Govt supt crucial for sustainability renewable energy

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Despite the global recession and lower fuel prices, worldwide government support for clean energy has thus far remained steady. Frost & Sullivan says this provides hope that renewable energy will remain an area of growth despite the economic conditions.
 

However, the pace at which demand for renewable energy is growing will slow down until the global economy stages a recovery. As the energy industry is capital intensive, the reduced availability of finance may delay new projects.
“The impact of the financial crisis will probably not have a massive influence on projects already in operation, but will have an influence on new projects,” says Frost & Sullivan energy industry manager Cornelis van der Waal.

 



“Evidence of this is already starting to be felt by equipment suppliers. For instance, recent analysis from Frost & Sullivan shows that wind turbine equipment producers in Europe are predicting a slowdown in the double digit growth experienced in the industry since the turn of the century.”
In recent years, clean energy companies enjoyed a series of benefits, such as the rise in fuel prices, government incentives, concerns about global warming and the availability of capital. However, these conditions reversed from the second quarter of 2008.
Fossil fuel prices have decreased significantly, making renewable energy sources less-competitive, and capital has dried up. This is mainly because investors and banks stopped lending to companies due to uncertainties in the global economy.
“Financial giants such as Bear Stearns, Lehman Brothers and Citigroup were once major renewable energy investors,” says Van der Waal. “With those players either extinct or dealing with massive losses, it is unlikely that they will be able to invest significantly in new projects.”
In addition, the core group of about 10 to 15 players in the tax-equity finance world has been cut in half, and the few remaining players are looking for increasingly higher rates of return. Investors were previously looking at an average six percent return on investment, but this has now risen as high as 10-13 percent.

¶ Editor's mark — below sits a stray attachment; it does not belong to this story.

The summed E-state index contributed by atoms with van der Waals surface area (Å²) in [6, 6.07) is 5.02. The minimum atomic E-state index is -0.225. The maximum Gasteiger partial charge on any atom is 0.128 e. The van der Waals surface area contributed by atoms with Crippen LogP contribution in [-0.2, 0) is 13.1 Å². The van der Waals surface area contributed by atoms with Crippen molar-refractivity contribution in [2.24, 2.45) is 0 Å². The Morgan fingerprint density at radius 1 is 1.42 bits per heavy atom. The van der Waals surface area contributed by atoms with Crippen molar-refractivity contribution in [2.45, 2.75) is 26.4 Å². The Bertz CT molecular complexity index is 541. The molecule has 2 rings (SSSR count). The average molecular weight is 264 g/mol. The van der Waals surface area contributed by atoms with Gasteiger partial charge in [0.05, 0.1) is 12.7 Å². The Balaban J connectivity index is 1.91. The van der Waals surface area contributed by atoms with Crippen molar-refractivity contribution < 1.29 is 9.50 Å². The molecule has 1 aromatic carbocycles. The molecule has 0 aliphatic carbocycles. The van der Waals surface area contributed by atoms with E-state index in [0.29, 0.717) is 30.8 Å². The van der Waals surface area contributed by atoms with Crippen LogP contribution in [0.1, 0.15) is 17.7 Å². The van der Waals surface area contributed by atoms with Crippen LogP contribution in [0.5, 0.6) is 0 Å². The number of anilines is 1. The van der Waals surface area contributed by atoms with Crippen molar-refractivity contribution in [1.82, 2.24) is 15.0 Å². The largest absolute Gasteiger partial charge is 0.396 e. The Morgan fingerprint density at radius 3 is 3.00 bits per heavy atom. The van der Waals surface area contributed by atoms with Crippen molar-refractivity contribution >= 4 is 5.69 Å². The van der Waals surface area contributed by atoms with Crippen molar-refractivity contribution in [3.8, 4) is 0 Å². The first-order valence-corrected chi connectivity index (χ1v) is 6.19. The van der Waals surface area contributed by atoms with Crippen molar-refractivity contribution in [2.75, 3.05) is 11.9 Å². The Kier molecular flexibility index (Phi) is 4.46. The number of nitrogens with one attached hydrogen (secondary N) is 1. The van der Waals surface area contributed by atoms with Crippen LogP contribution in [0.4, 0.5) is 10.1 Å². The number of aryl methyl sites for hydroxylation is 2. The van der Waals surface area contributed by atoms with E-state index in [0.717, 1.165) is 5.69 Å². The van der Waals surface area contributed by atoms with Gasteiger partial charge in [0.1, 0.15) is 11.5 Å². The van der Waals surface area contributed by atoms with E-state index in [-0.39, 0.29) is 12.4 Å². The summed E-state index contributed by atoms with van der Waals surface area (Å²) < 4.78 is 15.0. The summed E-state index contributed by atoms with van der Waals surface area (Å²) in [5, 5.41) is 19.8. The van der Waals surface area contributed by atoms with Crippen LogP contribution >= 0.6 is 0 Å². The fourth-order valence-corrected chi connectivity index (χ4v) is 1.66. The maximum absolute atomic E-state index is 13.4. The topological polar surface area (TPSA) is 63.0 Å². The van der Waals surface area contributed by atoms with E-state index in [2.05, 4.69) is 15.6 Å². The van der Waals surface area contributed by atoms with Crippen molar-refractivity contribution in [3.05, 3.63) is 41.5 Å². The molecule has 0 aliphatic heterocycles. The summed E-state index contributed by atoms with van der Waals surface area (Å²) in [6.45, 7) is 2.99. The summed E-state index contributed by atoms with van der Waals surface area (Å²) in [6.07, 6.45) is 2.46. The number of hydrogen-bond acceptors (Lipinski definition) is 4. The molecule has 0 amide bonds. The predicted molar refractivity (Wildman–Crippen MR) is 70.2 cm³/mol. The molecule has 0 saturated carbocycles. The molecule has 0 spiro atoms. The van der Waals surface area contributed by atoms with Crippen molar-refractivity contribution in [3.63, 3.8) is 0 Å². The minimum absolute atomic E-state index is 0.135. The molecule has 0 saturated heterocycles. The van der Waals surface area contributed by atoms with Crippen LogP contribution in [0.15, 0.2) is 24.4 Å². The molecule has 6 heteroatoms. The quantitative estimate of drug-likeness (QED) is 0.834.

One example of a significant project that has already been put on hold is the 750MW Kufue Gorge Lower hydropower station in Zambia that was set to begin construction in 2009. It is expected that some of the 15 firms interested in investing in this project will pull out amid the financial crisis.
“The aim of the project was to supply energy to the copper mining industry in Zambia, which is currently experiencing reduced production capacity due to power rationing by the state power utility Zesco,” observes Van der Waal. “It is not clear if and when this project will continue.”
Although the impact of these factors will be negative for equipment suppliers, there may be some positives for end-users in the industry.
“The renewable energy equipment market is changing from a suppliers market to buyers market,” notes Van der Waal. “This means that end-users will have more choice when deciding on their suppliers, as competition will increase as less equipment is sold.”
This in turn will force equipment suppliers to decrease their prices in order to become more competitive, while increasing their after-sales service and support. These strategies will be essential to maintain their market share in difficult conditions.
“While it is not all doom and gloom for the renewable industry in the long term, the next few years will be tough,” Van der Waal concludes. “Global investment will cool in the short to medium term and projects will be carefully selected based on solid returns. It is therefore essential for governments that are looking to attract investment to ensure that the regulatory and financial support structures are in place to promote and support sustainable investment.”